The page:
The first time I heard of Raphael Tuju’s presidential ambition was through his Sheng video. I didn’t even know he had released English and Kiswahili versions! Anyway, his use of Sheng definitely brought a lot of discussion, and a reminder of some Sheng speaking ‘youth’ leader(
idiot) whose very behaviour is barbaric. I hoped he had not inspired others to follow in his roots!
Politicians are discovering the importance of bloggers. Google and type a political name, and chances are you will get a few hits on news websites and perhaps a random, badly edited Wikipedia page.
What if you searched the internet, and landed on hundreds (possibly) thousands of results, all by local authors. The information will be seen as more reliable, and you will be able to get a clearer picture of the subject of your search. Now what if all the bloggers, online journalists in their own right, were writing something negative/positive about someone/something? Wouldn’t you be swayed by their opinions? Or be persuaded to listen to what the politician has to say?
Anyway, a few weeks ago, Raphael Tuju invited some bloggers to meet and discuss with him on his presidential bid. I went to the top floor of Laico (The Grand?) Regency with an open mind. We got settled in one of the meeting rooms and waited for him for a while.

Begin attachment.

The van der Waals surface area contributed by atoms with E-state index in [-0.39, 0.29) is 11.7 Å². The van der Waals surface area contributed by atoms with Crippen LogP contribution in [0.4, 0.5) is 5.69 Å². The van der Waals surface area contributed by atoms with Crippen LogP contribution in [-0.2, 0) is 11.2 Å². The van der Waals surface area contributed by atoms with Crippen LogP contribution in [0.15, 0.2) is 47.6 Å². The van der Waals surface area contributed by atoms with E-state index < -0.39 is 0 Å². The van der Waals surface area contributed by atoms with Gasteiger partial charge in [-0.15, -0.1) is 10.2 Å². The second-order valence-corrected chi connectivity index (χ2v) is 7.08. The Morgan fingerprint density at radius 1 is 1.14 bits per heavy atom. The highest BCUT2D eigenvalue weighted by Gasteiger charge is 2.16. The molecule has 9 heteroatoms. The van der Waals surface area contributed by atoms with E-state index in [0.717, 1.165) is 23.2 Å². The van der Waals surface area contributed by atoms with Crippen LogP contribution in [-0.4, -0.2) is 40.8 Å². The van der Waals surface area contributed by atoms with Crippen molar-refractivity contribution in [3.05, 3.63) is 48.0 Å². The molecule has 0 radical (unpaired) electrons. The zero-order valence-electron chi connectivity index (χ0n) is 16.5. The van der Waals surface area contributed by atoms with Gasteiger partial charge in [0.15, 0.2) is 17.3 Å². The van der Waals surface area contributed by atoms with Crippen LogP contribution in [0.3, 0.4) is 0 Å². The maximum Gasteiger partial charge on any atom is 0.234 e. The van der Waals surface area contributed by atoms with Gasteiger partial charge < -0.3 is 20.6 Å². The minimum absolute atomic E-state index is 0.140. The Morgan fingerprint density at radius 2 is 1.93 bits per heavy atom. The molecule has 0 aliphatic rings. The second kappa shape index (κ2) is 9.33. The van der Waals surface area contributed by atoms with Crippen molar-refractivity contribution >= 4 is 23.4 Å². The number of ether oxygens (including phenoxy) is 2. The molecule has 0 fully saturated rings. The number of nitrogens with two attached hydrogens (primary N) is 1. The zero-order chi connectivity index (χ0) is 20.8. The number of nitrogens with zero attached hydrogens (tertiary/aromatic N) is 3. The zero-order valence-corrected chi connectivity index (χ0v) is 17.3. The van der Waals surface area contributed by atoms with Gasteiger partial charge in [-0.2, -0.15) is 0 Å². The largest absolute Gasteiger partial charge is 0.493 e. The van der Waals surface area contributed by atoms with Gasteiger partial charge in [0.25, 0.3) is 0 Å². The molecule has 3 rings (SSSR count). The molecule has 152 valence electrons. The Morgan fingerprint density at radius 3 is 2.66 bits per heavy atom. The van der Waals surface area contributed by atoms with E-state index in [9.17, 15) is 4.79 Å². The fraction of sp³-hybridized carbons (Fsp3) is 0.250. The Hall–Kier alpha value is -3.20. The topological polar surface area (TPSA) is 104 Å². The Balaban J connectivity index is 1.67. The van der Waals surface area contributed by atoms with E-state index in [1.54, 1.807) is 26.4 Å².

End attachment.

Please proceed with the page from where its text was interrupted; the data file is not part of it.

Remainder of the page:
I must say I was impressed. For over the two hours in which we interacted with him, he kept his cool and responded well. He has a deep understanding of national issues and is clear with what he wants to achieve if he becomes president. We asked him all kinds of questions, from where he will get his campaign funds from, to what books he reads.
It was an open discussion with no moderation, no shying away from questions, no censorship. We told him his Sheng was rather old school, and if he planned on releasing another Sheng video (maybe a rap too!) he should consult some young people in his campaign.
We asked him to honestly evaluate his chances of winning this presidency. This is what he said: (I’m paraphrasing since I didn’t record it!)
“In terms of tribal voting blocks, my chances are zero. In terms of wealth (he’s not the richest chap, he says), my chances are zero. In terms of family history in politics (think Uhuru, Raila and Mudavadi whose fathers were political leaders), my chances are zero. However, if we can change people’s way of thinking, then I stand a chance.”
I am definitely willing to hear what Rapho has to say. Trouble is, can Kenyans change their way of thinking? Therein the challenge.
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